9. Thomas Steinwachs, 2019. "Eine Frage der Geographie: Räumliche Dimensionen von Handel, Migration und Wachstum," ifo Beiträge zur Wirtschaftsforschung, ifo Institute - Leibniz Institute for Economic Research at the University of Munich, number 81, December.
    10. Alejandro Valle & Robert J. R. Elliott & Eric Strobl & Meng Tong, 2018. "The Short-Term Economic Impact of Tropical Cyclones: Satellite Evidence from Guangdong Province," Economics of Disasters and Climate Change, Springer, vol. 2(3), pages 225-235, October.
    11. Cao Wang & Hao Zhang & Kairui Feng & Quanwang Li, 2017. "Assessing hurricane damage costs in the presence of vulnerability model uncertainty," Natural Hazards: Journal of the International Society for the Prevention and Mitigation of Natural Hazards, Springer;International Society for the Prevention and Mitigation of Natural Hazards, vol. 85(3), pages 1621-1635, February.
    12. Achim Ahrens, 2015. "Civil conflicts in Africa: Climate, economic shocks, nighttime lights and spill-over effects," SEEC Discussion Papers 1501, Spatial Economics and Econometrics Centre, Heriot Watt University.
    13. Isabelle RABAUD & Daniel MIRZA & Hajare EL HADRI, 2018. "Why Natural Disasters Might Not Lead to a Fall in Exports in Developing Countries?," LEO Working Papers / DR LEO 2570, Orleans Economics Laboratory / Laboratoire d'Economie d'Orleans (LEO), University of Orleans.
    14. Cuong Nguyen & Ilan Noy, 2018. "Measuring the Impact of Insurance on Urban Recovery with Light: The 2010-2011 New Zealand Earthquakes," CESifo Working Paper Series 7031, CESifo Group Munich.
    15. Gabriel Felbermayr & Jasmin Katrin Gröschl & Mark Sanders & Vincent Schippers & Thomas Steinwachs & Gabriel J. Felbermayr, 2018. "Shedding Light on the Spatial Diffusion of Disasters," CESifo Working Paper Series 7146, CESifo Group Munich.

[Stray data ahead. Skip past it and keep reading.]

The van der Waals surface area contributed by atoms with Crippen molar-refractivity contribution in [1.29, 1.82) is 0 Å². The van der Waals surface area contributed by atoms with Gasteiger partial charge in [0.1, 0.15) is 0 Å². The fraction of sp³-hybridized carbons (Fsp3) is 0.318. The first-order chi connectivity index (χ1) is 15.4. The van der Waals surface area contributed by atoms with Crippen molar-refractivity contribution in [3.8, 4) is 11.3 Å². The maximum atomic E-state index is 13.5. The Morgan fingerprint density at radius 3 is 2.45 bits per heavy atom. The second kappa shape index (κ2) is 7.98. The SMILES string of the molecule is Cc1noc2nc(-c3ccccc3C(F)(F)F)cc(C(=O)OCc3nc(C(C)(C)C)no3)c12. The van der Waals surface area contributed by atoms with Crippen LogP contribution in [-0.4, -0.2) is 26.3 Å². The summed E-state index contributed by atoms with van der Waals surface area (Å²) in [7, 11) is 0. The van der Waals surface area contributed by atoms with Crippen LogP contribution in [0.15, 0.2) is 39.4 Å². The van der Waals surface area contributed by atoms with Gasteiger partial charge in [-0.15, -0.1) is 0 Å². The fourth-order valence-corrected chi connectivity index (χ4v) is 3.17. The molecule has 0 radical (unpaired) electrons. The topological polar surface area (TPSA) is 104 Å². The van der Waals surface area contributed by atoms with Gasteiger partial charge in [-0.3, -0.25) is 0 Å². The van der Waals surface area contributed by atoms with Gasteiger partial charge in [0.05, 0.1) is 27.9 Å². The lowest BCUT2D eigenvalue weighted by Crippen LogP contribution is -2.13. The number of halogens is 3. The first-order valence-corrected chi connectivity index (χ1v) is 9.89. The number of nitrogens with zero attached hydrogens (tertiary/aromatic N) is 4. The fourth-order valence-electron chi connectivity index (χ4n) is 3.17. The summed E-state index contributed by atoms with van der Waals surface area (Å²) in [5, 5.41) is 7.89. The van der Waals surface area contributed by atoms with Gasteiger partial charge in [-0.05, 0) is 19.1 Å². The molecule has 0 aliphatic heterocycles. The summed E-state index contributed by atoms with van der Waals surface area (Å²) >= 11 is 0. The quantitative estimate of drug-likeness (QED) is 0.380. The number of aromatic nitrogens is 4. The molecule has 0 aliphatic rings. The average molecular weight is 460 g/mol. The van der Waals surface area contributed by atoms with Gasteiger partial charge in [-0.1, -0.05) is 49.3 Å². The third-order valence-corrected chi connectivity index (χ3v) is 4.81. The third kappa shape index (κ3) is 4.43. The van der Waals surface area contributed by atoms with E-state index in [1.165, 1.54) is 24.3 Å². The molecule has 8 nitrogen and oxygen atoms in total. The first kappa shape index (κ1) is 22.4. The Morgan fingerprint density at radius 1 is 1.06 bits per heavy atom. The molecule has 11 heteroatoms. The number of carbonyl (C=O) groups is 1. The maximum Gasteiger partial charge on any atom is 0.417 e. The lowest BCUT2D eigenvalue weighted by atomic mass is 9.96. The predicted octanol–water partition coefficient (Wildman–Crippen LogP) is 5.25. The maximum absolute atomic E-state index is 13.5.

16. Gabriel Felbermayr & Jasmin Katrin Gröschl & Mark Sanders & Vincent Schippers & Thomas Steinwachs & Gabriel J. Felbermayr, 2018. "Shedding Light on the Spatial Diffusion of Disasters," CESifo Working Paper Series 7146, CESifo Group Munich.
    17. Sally Owen & Ilan Noy & Jacob Pástor-Paz & David Fleming, 2019. "EQC and extreme weather events (part 2): Measuring the impact of insurance on New Zealand landslip, storm and flood recovery using nightlights," Working Papers 19_19, Motu Economic and Public Policy Research.
    18. Nguyen, Cuong & Noy, Ilan, 2018. "Measuring the impact of insurance on urban recovery with light: The 2011 New Zealand earthquake," Working Paper Series 6955, Victoria University of Wellington, School of Economics and Finance.

    More about this item

    Keywords

    China; typhoons; wind field model; economic impact; nightlight imagery;

    JEL classification:

    • O17 - Economic Development, Innovation, Technological Change, and Growth - - Economic Development - - - Formal and Informal Sectors; Shadow Economy; Institutional Arrangements
    • O44 - Economic Development, Innovation, Technological Change, and Growth - - Economic Growth and Aggregate Productivity - - - Environment and Growth
    • Q54 - Agricultural and Natural Resource Economics; Environmental and Ecological Economics - - Environmental Economics - - - Climate; Natural Disasters and their Management; Global Warming